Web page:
Students Learn Raku Pottery Technique During Mobile Workshop
Students Learn Raku Pottery Technique During Mobile Workshop

Ceramic artist Brett Thomas spent a day on campus teaching Upper School students about the decorative Raku pottery technique. Thomas's workshop includes firing student-made pieces in his two portable kilns.

"Raku is dervived from the Japanese expression meaning enjoyment or happiness," explained Upper School art teacher Hilary Hutchinson. "We were all happily enjoying ourselves on Saturday!"

"I love pottery and just creating art in general," shared Alex Peyton '18. "Having an amount of time larger than the school periods was an amazing opportunity I had to take advantage of."

Raku pieces are given a regular bisque firing before being glazed and then fired in a Raku kiln. "When the pots reach temperature, students pick up the hot pieces with blacksmith tongs and place the pottery in metal trash cans filled with shredded newspapers," explained Hutchinson. "The papers ignites as the hot pots hit the paper. The smoke of the fire enters the cracks of the glaze. After each piece reduces and begins to cool, the gorgeous glazes appear."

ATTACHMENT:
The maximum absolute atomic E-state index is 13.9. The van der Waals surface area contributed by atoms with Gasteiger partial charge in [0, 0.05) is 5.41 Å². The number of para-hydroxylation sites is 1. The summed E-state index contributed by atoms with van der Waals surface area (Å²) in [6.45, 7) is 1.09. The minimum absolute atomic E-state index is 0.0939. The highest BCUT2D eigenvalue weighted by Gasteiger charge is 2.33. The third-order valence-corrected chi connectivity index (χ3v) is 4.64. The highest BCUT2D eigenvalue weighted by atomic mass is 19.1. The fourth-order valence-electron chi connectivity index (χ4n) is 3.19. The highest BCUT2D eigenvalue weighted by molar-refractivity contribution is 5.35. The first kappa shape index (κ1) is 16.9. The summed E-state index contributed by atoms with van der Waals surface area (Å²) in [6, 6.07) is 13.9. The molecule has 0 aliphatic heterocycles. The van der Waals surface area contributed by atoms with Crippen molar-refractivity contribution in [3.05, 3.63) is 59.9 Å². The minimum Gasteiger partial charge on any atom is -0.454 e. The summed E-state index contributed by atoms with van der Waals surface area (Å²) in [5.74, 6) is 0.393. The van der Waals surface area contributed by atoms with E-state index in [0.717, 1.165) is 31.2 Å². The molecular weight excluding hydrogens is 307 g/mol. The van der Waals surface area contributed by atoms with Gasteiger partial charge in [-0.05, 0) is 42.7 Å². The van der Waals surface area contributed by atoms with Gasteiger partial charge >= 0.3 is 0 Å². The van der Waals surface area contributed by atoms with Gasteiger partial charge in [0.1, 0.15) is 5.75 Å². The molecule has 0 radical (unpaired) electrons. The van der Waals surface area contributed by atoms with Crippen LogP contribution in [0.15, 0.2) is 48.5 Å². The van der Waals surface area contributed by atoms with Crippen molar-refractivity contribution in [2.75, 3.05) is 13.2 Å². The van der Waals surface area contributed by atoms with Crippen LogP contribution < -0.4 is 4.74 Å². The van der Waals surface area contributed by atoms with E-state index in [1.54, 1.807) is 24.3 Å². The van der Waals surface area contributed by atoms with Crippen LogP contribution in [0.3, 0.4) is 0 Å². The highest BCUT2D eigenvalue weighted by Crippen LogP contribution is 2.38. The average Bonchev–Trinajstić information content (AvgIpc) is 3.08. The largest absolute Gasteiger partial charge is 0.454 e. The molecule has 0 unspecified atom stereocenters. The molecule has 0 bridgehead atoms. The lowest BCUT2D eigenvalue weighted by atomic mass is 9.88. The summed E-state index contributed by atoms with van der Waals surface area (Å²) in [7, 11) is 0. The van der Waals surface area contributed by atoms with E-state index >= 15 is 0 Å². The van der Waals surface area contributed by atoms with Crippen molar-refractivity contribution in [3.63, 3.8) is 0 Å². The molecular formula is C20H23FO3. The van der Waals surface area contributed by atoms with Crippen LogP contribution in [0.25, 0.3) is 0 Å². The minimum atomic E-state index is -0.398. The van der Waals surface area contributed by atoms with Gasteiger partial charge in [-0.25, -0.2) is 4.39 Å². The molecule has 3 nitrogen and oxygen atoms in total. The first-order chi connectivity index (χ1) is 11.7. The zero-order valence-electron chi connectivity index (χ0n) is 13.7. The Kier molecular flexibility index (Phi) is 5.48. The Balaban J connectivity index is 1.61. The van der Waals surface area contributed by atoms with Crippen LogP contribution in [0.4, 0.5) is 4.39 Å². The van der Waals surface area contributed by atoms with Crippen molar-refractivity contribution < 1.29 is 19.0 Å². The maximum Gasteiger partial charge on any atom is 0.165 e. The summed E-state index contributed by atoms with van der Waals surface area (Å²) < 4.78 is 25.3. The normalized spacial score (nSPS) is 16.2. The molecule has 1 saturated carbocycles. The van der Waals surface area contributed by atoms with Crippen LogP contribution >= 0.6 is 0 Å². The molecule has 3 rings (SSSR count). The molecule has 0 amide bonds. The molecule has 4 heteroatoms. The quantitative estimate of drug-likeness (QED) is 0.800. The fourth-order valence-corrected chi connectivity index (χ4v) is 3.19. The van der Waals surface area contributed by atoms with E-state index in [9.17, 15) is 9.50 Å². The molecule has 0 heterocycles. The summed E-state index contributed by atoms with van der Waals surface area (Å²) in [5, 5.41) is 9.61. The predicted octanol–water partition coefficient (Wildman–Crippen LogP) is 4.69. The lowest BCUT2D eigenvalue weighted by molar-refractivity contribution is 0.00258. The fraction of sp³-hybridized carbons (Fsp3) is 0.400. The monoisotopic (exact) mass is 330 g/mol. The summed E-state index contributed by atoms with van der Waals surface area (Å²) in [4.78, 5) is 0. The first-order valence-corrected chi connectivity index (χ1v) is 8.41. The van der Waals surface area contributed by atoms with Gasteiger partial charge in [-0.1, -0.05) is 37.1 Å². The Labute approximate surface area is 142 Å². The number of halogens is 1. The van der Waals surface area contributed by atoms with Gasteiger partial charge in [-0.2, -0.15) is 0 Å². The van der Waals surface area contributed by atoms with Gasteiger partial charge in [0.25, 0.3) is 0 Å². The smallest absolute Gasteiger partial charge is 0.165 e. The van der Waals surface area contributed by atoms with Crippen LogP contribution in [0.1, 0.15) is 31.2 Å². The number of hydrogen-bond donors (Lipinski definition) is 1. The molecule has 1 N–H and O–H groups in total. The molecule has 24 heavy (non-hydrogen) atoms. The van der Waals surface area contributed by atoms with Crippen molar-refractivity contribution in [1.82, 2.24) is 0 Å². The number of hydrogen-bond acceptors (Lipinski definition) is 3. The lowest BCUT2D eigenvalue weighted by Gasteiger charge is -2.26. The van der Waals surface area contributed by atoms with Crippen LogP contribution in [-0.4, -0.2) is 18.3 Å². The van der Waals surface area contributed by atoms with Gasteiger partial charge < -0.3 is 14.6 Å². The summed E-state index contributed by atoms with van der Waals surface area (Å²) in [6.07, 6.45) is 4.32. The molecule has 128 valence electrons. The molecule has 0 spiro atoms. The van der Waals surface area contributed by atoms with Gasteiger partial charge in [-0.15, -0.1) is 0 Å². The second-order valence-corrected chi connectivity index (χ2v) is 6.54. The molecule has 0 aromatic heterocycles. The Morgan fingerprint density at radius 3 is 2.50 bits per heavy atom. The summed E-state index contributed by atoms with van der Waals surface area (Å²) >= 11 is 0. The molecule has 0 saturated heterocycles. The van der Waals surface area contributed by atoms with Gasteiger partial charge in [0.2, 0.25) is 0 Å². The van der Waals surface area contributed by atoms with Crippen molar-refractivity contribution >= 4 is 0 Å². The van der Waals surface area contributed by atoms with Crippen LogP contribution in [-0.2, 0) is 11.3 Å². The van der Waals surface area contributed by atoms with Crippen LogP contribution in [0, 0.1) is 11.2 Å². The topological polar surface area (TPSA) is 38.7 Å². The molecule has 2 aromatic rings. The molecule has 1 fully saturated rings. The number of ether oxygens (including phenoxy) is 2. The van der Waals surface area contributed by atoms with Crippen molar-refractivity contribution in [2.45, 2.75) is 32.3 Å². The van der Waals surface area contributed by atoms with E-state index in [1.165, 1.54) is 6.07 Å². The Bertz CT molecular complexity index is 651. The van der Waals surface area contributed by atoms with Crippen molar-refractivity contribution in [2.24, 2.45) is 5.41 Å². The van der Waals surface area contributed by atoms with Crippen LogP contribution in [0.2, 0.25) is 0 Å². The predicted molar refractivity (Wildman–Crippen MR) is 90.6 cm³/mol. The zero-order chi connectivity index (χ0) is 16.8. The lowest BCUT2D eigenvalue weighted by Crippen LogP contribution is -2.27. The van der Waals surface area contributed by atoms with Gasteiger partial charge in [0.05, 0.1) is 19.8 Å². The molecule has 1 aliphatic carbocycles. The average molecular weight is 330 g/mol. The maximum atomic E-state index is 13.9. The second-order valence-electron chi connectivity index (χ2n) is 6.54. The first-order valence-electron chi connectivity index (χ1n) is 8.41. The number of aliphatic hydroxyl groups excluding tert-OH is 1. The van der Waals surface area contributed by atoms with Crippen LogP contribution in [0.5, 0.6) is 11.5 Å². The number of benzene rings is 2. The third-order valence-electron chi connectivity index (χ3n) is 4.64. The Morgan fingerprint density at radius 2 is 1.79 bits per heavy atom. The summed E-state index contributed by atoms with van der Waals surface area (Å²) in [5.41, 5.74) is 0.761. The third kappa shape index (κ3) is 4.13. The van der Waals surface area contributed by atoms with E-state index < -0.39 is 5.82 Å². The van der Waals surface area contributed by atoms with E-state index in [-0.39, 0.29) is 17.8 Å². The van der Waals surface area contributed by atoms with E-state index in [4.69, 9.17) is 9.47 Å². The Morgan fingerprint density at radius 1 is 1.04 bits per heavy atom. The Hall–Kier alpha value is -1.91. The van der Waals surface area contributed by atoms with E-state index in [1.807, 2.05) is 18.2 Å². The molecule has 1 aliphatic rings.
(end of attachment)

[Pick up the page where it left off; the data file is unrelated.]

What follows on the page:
"I really enjoyed the Raku workshop because it required a team effort and everyone was determined to make their pieces the best possible," said Izzy Lee '21.

"We had to create a few pieces beforehand, either hand-built or on the wheel, and they were fired the day before the workshop," explained Kate Beinkampen '19. "During the workshop, we were able to choose from a few colors and glaze our pieces. After they were glazed, we fired them in a kiln outside for about 30 minutes."

"The energy of the group was incredible. It was a great opportunity for the faculty to sit side-by-side working with our students," said Ms. Hutchinson. "To watch the students running back and forth from the glazing area to the kilns outside and to hear their cheers as the kiln lids were removed was a joy to see."

The workshop took place in the Sculpture Garden on Saturday, September 30. Students' works are on display as part of a pop-up exhibit in the Crawford Campus Gallery. "I am excited to see everyone's pieces on display!" said Kate.

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